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  1. #1
    Join Date
    Dec. 5, 2006
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    SoCal
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    937

    Default Bit-less Bridle Suggestions Recovering From Broken Jaw

    My horse broke his jaw 2 weeks ago (when trying to bite at horse next to him.) He has his lower jaw wired. The vet said he could return to light work using a hackamore or bit-less bridle (he is rehabbing from a suspensory injury and was cleared the morning of to start canter work ) The hackamores we have will not work as they interfere with the injury (cavesson ties too low.) Any suggestions on a bit-less bridle? He doesn't pull or get strong. He is my hunter/eq horse. Thanks in advance!



  2. #2
    Join Date
    Jun. 23, 2016
    Location
    Australia
    Posts
    48

    Default

    Have you looked at a rope bitless? That may work if you just want to keep him in work and ride around.
    Work until your idols become your rivals.



  3. #3
    Join Date
    Nov. 8, 2012
    Location
    gulf coast
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    2,467

    Default

    Use a sidepull bridle. Most of the bitless bridles I have seen wrap around the lower jaw and can put a lot of pressure on the jaw.

    If it was my horse would wait to ride until the jaw is healed. Pain can make a horse do some 'unexpected' things.


    4 members found this post helpful.

  4. #4
    Join Date
    Jan. 4, 2007
    Location
    TX
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    53,990

    Default

    Could you use a plain halter?

    Also, whatever you use on his head, that could be a good time to train to a strap/string around his neck only, not use whatever you have on his head, just the strap/string.

    Seems that the riding can be to keep him moving anyway, most anything you do will work for that.
    You can go back to training for your discipline once he heals.



  5. #5
    Join Date
    Nov. 1, 1999
    Location
    Shangri-LA
    Posts
    3,841

    Default

    I agree, if he's okay with it I'd just use a plain halter and hook your reins to the side rings. The bitless bridles put pressure on the nose/jaw and poll, same with any kind of mechanical hackamore. I have a jumping hackamore that is a padded nose band with rings on either side, pretty much like a halter.
    "My treasures do not chink or gleam, they glitter in the sun and neigh at night."



  6. #6
    Join Date
    Dec. 3, 2002
    Location
    Florida
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    1,818

    Default

    Quote Originally Posted by csaper58 View Post

    If it was my horse would wait to ride until the jaw is healed. Pain can make a horse do some 'unexpected' things.
    I agree, wait until it's completely healed. Do in-hand work, teaching him to work off a neck rope only. I wouldn't put anything on the head at this point.

    Bones in the body heal at different rates. While one bone may take 3-4 months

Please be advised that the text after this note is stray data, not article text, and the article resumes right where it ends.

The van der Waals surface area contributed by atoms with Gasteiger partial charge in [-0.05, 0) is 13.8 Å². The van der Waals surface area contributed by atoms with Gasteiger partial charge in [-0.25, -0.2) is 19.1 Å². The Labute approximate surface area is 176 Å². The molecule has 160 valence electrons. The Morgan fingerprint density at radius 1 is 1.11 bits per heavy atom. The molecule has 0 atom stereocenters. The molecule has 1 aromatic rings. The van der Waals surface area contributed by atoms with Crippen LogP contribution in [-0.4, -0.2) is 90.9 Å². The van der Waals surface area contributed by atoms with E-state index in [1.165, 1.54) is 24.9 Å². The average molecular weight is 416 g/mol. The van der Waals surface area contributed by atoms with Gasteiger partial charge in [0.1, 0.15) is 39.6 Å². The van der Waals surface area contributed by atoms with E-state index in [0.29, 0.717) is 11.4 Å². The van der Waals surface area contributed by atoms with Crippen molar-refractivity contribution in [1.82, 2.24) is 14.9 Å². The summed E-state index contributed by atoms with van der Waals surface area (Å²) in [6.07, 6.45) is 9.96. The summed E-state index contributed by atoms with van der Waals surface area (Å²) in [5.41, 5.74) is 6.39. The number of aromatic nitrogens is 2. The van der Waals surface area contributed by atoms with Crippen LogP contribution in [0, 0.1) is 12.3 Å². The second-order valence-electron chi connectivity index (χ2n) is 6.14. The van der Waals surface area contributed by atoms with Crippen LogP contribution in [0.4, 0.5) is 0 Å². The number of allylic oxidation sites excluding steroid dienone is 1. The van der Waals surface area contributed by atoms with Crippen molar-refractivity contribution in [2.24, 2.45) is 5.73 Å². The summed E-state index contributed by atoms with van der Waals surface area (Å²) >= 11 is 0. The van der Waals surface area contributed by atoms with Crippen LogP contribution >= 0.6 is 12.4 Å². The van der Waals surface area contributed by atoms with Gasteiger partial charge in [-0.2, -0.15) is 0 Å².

to be at 75-80% healed, another bone may take 9-12 months before all re-modeling of the bone is complete. If any joints are involved it could be longer.
    You may be able to google studies in horse fractures and get more info.

    I believe it's better to be conservative and give it plenty of time rather than inhibit healing due to excessive movement/pressure.
    "There is no fundamental difference between man and animals in their ability to feel pleasure and pain, happiness, and misery." - Charles Darwin


    1 members found this post helpful.

  7. #7
    Join Date
    Jan. 27, 2015
    Location
    Mid-Atlantic
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    610

    Default

    No suggestions, but I wanted to share this lovely story about an event trainer in VA who trained her OTTB using a neck rope after he broke his jaw in an awful trailering accident: http://www.chronofhorse.com/article/...ing-bridleless


    3 members found this post helpful.

  8. #8
    Join Date
    Jan. 4, 2007
    Location
    TX
    Posts
    53,990

    Default

    Quote Originally Posted by Libby2563 View Post
    No suggestions, but I wanted to share this lovely story about an event trainer in VA who trained her OTTB using a neck rope after he broke his jaw in an awful trailering accident: http://www.chronofhorse.com/article/...ing-bridleless
    That was a lovely story, thanks for the link.

    For those serious about riding without a bridle, a pigging string is stiff enough to be just right for that without flopping around as the horse moves, while being soft enough to be able to use it loosely.
    When riding with something around the horse's neck, always keep it loose, use it to "bump" as lightly as you may, never try to pull the horse here or there with it, best to use it only to give light signals, horses learn very well to respond to those.



  9. #9
    Join Date
    Aug. 15, 2009
    Location
    Knoxville, TN
    Posts
    2,304

    Default

    I ride in a rolled nose rope halter, always. If your horses is healed enough to ride, that should work.



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